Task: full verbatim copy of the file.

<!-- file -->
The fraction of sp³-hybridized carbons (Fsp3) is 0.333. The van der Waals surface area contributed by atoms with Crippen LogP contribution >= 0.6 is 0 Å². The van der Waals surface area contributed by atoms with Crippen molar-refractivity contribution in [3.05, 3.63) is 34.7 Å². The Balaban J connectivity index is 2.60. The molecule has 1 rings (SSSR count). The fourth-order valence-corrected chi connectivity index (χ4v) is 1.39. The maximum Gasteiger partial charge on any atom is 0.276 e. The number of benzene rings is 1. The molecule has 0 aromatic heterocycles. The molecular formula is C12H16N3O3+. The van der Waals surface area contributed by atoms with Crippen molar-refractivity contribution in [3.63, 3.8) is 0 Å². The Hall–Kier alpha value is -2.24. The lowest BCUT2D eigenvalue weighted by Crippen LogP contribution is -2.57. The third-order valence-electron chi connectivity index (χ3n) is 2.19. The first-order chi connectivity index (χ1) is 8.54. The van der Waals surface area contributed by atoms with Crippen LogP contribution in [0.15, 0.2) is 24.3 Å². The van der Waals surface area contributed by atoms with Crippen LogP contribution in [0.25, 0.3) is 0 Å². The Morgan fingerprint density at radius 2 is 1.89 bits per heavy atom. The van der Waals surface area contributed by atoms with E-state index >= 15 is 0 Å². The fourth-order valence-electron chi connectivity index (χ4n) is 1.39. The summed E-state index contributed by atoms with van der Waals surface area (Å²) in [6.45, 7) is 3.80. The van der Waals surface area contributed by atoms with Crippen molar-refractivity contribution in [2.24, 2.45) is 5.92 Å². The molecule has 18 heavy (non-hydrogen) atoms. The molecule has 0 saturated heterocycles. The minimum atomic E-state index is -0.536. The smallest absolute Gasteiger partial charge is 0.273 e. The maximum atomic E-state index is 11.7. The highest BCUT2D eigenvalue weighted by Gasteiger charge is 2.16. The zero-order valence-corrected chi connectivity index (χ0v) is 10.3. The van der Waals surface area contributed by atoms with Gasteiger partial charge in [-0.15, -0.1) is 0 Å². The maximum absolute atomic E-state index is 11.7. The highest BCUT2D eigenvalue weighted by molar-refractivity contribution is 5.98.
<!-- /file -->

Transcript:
The fraction of sp³-hybridized carbons (Fsp3) is 0.333. The van der Waals surface area contributed by atoms with Crippen LogP contribution >= 0.6 is 0 Å². The van der Waals surface area contributed by atoms with Crippen molar-refractivity contribution in [3.05, 3.63) is 34.7 Å². The Balaban J connectivity index is 2.60. The molecule has 1 rings (SSSR count). The fourth-order valence-corrected chi connectivity index (χ4v) is 1.39. The maximum Gasteiger partial charge on any atom is 0.276 e. The number of benzene rings is 1. The molecule has 0 aromatic heterocycles. The molecular formula is C12H16N3O3+. The van der Waals surface area contributed by atoms with Crippen molar-refractivity contribution in [3.63, 3.8) is 0 Å². The Hall–Kier alpha value is -2.24. The lowest BCUT2D eigenvalue weighted by Crippen LogP contribution is -2.57. The third-order valence-electron chi connectivity index (χ3n) is 2.19. The first-order chi connectivity index (χ1) is 8.54. The van der Waals surface area contributed by atoms with Crippen LogP contribution in [0.15, 0.2) is 24.3 Å². The van der Waals surface area contributed by atoms with Crippen LogP contribution in [0.25, 0.3) is 0 Å². The Morgan fingerprint density at radius 2 is 1.89 bits per heavy atom. The van der Waals surface area contributed by atoms with E-state index >= 15 is 0 Å². The fourth-order valence-electron chi connectivity index (χ4n) is 1.39. The summed E-state index contributed by atoms with van der Waals surface area (Å²) in [6.45, 7) is 3.80. The van der Waals surface area contributed by atoms with Crippen molar-refractivity contribution in [2.24, 2.45) is 5.92 Å². The molecule has 18 heavy (non-hydrogen) atoms. The molecule has 0 saturated heterocycles. The minimum atomic E-state index is -0.536. The smallest absolute Gasteiger partial charge is 0.273 e. The maximum atomic E-state index is 11.7. The highest BCUT2D eigenvalue weighted by Gasteiger charge is 2.16. The zero-order valence-corrected chi connectivity index (χ0v) is 10.3. The van der Waals surface area contributed by atoms with Gasteiger partial charge in [-0.15, -0.1) is 0 Å². The maximum absolute atomic E-state index is 11.7. The highest BCUT2D eigenvalue weighted by molar-refractivity contribution is 5.98.